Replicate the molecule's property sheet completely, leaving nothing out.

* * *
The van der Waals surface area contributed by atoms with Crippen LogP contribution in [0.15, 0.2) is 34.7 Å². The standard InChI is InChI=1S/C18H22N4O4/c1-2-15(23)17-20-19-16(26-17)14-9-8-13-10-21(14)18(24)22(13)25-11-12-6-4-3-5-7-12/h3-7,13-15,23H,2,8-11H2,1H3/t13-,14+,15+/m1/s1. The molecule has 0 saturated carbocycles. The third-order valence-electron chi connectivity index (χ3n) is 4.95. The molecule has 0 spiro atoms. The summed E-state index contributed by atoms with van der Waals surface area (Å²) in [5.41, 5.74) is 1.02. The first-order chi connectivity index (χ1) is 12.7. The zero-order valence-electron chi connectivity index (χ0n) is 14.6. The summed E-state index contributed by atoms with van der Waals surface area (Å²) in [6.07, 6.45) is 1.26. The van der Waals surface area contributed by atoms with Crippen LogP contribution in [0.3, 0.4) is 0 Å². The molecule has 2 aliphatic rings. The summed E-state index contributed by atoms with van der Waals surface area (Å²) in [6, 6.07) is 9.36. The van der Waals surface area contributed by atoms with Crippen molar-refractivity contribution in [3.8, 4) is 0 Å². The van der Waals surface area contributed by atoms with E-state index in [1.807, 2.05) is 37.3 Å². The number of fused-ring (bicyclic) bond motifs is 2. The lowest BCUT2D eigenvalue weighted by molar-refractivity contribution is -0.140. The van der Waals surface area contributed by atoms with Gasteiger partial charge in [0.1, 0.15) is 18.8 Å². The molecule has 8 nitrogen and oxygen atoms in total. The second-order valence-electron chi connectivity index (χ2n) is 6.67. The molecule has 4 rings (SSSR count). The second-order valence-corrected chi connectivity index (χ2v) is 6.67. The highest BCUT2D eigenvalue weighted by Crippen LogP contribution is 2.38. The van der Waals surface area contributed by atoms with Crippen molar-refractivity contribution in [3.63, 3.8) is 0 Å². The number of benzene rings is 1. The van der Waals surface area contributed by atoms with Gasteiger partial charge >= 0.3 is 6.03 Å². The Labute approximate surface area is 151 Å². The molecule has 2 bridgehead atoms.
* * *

The van der Waals surface area contributed by atoms with Crippen LogP contribution in [0.15, 0.2) is 34.7 Å². The standard InChI is InChI=1S/C18H22N4O4/c1-2-15(23)17-20-19-16(26-17)14-9-8-13-10-21(14)18(24)22(13)25-11-12-6-4-3-5-7-12/h3-7,13-15,23H,2,8-11H2,1H3/t13-,14+,15+/m1/s1. The molecule has 0 saturated carbocycles. The third-order valence-electron chi connectivity index (χ3n) is 4.95. The molecule has 0 spiro atoms. The summed E-state index contributed by atoms with van der Waals surface area (Å²) in [5.41, 5.74) is 1.02. The first-order chi connectivity index (χ1) is 12.7. The zero-order valence-electron chi connectivity index (χ0n) is 14.6. The summed E-state index contributed by atoms with van der Waals surface area (Å²) in [6.07, 6.45) is 1.26. The van der Waals surface area contributed by atoms with Crippen LogP contribution in [0.3, 0.4) is 0 Å². The molecule has 2 aliphatic rings. The summed E-state index contributed by atoms with van der Waals surface area (Å²) in [6, 6.07) is 9.36. The van der Waals surface area contributed by atoms with Crippen molar-refractivity contribution in [3.8, 4) is 0 Å². The van der Waals surface area contributed by atoms with E-state index in [1.807, 2.05) is 37.3 Å². The number of fused-ring (bicyclic) bond motifs is 2. The lowest BCUT2D eigenvalue weighted by molar-refractivity contribution is -0.140. The van der Waals surface area contributed by atoms with Gasteiger partial charge in [0.1, 0.15) is 18.8 Å². The molecule has 8 nitrogen and oxygen atoms in total. The second-order valence-electron chi connectivity index (χ2n) is 6.67. The molecule has 4 rings (SSSR count). The second-order valence-corrected chi connectivity index (χ2v) is 6.67. The highest BCUT2D eigenvalue weighted by Crippen LogP contribution is 2.38. The van der Waals surface area contributed by atoms with Crippen molar-refractivity contribution in [3.63, 3.8) is 0 Å². The number of benzene rings is 1. The van der Waals surface area contributed by atoms with Gasteiger partial charge >= 0.3 is 6.03 Å². The Labute approximate surface area is 151 Å². The molecule has 2 bridgehead atoms.